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Asia currencies decline as Chinese data compounds growth concern

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Asian currencies extended the week's loss as a gauge of Chinese manufacturing fell to a 15-month low, adding to concern that the region's growth is slowing.

[HONG KONG] Asian currencies extended the week's loss as a gauge of Chinese manufacturing fell to a 15-month low, adding to concern that the region's growth is slowing.

The Bloomberg-JPMorgan Asia Dollar Index, which tracks the 10 most-active currencies excluding the yen, dropped to its lowest level since 2010 and posted a third weekly decline. China's data follows a July 23 report that showed expansion in South Korea decelerated in the three months through June for a fifth quarter. A slump in commodity prices also weighed on exchange rates of Asia's raw-material exporters, just as the US prepares to raise borrowing costs.

"China is Asia's largest economy and its slowdown has a spillover effect on the region's outlook," said Stella Lee, president of Success Wealth Management Ltd in Hong Kong.

"A US rate hike looks set in stone, so that could trigger fund rotation from emerging markets to the US."

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Thailand's baht led losses, falling 2.1 per cent in its biggest weekly drop since 2007, data compiled by Bloomberg show. The won declined 1.8 per cent and the Taiwan dollar 0.7 per cent.

The baht weakened beyond 35 per dollar on Friday for the first time since May 2009. Bank of Thailand Assistant Governor Chantavarn Sucharitakul told reporters on Thursday that the central bank was closely monitoring the market because the currency's losses may make it difficult for the economy to adjust.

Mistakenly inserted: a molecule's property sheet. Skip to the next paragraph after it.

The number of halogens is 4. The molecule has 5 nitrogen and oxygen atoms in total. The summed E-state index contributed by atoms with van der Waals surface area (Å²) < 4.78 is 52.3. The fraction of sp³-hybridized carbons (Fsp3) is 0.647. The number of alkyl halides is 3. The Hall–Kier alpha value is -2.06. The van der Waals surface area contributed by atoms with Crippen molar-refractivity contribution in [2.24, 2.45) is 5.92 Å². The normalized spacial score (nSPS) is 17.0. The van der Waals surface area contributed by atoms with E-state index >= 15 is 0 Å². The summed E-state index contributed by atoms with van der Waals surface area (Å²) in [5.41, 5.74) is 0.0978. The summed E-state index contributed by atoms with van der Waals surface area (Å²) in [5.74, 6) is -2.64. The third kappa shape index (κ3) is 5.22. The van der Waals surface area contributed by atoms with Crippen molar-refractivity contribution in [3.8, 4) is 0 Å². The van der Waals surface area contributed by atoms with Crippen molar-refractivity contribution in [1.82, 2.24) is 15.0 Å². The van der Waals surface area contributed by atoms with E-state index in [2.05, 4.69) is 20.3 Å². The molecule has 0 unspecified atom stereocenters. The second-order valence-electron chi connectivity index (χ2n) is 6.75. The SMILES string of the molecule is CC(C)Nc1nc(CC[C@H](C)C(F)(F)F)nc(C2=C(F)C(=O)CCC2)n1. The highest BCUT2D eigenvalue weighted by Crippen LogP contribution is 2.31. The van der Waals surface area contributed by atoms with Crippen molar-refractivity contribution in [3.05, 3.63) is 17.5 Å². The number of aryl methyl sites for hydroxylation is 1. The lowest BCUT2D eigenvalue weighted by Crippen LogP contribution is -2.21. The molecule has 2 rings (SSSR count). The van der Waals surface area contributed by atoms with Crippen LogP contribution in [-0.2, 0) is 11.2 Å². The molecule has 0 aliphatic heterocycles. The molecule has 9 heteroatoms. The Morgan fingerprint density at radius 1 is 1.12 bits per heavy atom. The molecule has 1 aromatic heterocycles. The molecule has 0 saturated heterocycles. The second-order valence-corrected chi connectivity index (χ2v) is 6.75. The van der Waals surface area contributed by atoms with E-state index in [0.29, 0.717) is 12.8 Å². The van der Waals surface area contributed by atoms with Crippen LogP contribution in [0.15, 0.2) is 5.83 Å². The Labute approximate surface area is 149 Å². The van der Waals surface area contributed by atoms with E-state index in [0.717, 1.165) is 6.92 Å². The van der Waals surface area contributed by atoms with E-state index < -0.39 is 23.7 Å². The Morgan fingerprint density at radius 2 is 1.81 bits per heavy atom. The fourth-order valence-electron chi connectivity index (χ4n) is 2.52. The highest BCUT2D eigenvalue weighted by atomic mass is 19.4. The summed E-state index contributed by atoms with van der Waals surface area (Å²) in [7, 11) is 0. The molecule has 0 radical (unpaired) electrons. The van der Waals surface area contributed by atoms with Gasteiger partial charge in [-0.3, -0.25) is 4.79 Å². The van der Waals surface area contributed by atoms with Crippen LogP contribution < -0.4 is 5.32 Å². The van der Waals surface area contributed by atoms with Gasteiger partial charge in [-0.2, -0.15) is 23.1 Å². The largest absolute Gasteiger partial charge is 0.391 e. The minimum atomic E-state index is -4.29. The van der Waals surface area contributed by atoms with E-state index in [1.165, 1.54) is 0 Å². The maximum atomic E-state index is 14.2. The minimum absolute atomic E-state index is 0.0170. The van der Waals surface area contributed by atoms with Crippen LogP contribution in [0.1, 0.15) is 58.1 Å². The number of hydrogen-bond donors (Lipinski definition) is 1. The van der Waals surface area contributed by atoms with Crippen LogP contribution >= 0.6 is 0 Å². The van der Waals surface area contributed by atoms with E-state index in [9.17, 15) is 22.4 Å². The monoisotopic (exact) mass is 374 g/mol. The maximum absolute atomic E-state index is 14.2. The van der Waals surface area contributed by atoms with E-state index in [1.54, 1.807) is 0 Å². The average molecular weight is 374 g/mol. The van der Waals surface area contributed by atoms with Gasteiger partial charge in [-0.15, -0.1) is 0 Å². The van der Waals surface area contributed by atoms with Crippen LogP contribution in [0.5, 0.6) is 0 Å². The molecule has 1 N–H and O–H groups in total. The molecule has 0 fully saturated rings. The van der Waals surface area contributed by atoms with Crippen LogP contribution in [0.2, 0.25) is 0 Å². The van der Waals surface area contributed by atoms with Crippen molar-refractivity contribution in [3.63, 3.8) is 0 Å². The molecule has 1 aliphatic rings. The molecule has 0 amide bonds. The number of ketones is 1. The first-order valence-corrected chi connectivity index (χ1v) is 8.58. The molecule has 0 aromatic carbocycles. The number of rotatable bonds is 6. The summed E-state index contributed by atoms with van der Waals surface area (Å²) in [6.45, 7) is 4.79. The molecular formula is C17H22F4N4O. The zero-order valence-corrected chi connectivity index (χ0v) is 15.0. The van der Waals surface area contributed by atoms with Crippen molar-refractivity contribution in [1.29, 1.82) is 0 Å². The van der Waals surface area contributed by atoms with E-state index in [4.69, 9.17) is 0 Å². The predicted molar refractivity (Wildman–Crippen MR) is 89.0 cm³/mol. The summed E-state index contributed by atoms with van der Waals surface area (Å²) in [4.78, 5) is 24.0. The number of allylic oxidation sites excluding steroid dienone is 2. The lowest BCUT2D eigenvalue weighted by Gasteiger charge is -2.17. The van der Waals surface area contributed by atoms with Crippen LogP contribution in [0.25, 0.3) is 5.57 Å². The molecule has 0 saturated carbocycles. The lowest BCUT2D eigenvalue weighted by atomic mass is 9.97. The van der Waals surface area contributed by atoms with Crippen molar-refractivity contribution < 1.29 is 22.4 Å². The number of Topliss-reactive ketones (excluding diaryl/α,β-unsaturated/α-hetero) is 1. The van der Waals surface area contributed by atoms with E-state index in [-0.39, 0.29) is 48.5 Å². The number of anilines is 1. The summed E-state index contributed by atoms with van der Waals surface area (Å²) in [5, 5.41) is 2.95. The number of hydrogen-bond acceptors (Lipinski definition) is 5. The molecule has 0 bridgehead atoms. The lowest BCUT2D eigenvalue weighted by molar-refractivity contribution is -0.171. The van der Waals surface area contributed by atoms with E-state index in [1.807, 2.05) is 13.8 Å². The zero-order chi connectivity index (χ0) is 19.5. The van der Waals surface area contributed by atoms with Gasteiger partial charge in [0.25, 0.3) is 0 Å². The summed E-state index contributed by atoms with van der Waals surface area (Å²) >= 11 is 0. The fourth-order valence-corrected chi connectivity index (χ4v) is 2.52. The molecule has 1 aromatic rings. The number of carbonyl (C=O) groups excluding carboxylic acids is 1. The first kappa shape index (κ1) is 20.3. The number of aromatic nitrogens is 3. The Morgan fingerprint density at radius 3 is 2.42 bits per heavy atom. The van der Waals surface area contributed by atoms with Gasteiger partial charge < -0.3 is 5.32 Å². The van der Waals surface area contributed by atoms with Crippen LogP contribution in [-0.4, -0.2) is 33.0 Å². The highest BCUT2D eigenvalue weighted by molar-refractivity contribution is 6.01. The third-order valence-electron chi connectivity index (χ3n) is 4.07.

As the US prepares to tighten monetary policy, global investors sold a net US$1.5 billion of stocks and bonds in Thailand and South Korea this week, exchange data show.

In Malaysia, one-month ringgit forwards dropped for a fifth week, the longest stretch of 2015, amid falling oil prices that are eroding the nation's export earnings. The spot rate was little changed from July 17 and is Asia's worst-performing currency this year. A report on Thursday showed foreign-exchange reserves decreased to the lowest in almost five years, suggesting the central bank intervened to stem the losses.

"The ringgit will continue to remain under pressure given the fall in oil prices and data showing a fall in reserves," said Khoon Goh, a strategist at Australia & New Zealand Banking Group Ltd in Singapore.

The Philippine peso dropped for a third week, falling 0.6 per cent, and reached a five-year low against the dollar on Friday. Slowing inflation may give the central bank room to cut the amount of cash lenders must set aside as reserves, monetary board Member Felipe Medalla said on July 15.

Elsewhere this week, Indonesia's rupiah declined 0.7 per cent and touched the lowest level since the Asian financial crisis that roiled markets in 1997-98. India's rupee was down 0.7 per cent from July 17 in afternoon trading in Mumbai. China's yuan and Vietnam's dong were unchanged.

BLOOMBERG

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